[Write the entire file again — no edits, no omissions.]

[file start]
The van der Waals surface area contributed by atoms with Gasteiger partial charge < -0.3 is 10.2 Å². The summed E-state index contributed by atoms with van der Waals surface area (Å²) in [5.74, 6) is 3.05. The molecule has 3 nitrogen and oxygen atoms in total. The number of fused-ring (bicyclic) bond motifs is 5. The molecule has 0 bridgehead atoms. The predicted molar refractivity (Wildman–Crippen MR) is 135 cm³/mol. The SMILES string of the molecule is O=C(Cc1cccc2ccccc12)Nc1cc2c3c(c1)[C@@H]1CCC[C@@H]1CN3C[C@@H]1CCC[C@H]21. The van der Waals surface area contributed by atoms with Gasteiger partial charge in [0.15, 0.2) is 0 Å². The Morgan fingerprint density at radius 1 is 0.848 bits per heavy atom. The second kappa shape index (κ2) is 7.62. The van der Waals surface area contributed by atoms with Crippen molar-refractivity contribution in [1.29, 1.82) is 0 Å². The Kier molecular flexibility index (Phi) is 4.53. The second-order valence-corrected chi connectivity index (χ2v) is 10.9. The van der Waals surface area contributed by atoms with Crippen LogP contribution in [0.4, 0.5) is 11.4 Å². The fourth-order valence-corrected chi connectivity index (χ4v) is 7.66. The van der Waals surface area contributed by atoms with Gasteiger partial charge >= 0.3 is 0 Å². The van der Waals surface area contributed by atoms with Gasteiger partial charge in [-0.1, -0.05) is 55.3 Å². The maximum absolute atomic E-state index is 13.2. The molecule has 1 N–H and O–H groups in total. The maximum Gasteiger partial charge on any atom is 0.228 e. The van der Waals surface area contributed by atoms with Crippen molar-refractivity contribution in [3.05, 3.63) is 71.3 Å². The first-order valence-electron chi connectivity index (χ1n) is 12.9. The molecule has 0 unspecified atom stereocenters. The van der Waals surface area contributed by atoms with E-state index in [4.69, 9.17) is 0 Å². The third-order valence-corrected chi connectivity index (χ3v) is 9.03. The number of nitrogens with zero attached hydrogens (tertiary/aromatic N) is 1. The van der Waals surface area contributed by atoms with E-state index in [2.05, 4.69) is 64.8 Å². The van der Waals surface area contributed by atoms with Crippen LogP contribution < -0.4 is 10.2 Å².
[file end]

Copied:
The van der Waals surface area contributed by atoms with Gasteiger partial charge < -0.3 is 10.2 Å². The summed E-state index contributed by atoms with van der Waals surface area (Å²) in [5.74, 6) is 3.05. The molecule has 3 nitrogen and oxygen atoms in total. The number of fused-ring (bicyclic) bond motifs is 5. The molecule has 0 bridgehead atoms. The predicted molar refractivity (Wildman–Crippen MR) is 135 cm³/mol. The SMILES string of the molecule is O=C(Cc1cccc2ccccc12)Nc1cc2c3c(c1)[C@@H]1CCC[C@@H]1CN3C[C@@H]1CCC[C@H]21. The van der Waals surface area contributed by atoms with Gasteiger partial charge in [0.15, 0.2) is 0 Å². The Morgan fingerprint density at radius 1 is 0.848 bits per heavy atom. The second kappa shape index (κ2) is 7.62. The van der Waals surface area contributed by atoms with Crippen molar-refractivity contribution in [1.29, 1.82) is 0 Å². The Kier molecular flexibility index (Phi) is 4.53. The second-order valence-corrected chi connectivity index (χ2v) is 10.9. The van der Waals surface area contributed by atoms with Crippen LogP contribution in [0.4, 0.5) is 11.4 Å². The fourth-order valence-corrected chi connectivity index (χ4v) is 7.66. The van der Waals surface area contributed by atoms with Gasteiger partial charge >= 0.3 is 0 Å². The van der Waals surface area contributed by atoms with Gasteiger partial charge in [-0.1, -0.05) is 55.3 Å². The maximum absolute atomic E-state index is 13.2. The molecule has 1 N–H and O–H groups in total. The maximum Gasteiger partial charge on any atom is 0.228 e. The van der Waals surface area contributed by atoms with Crippen molar-refractivity contribution in [3.05, 3.63) is 71.3 Å². The first-order valence-electron chi connectivity index (χ1n) is 12.9. The molecule has 0 unspecified atom stereocenters. The van der Waals surface area contributed by atoms with E-state index in [4.69, 9.17) is 0 Å². The third-order valence-corrected chi connectivity index (χ3v) is 9.03. The number of nitrogens with zero attached hydrogens (tertiary/aromatic N) is 1. The van der Waals surface area contributed by atoms with E-state index in [2.05, 4.69) is 64.8 Å². The van der Waals surface area contributed by atoms with Crippen LogP contribution < -0.4 is 10.2 Å².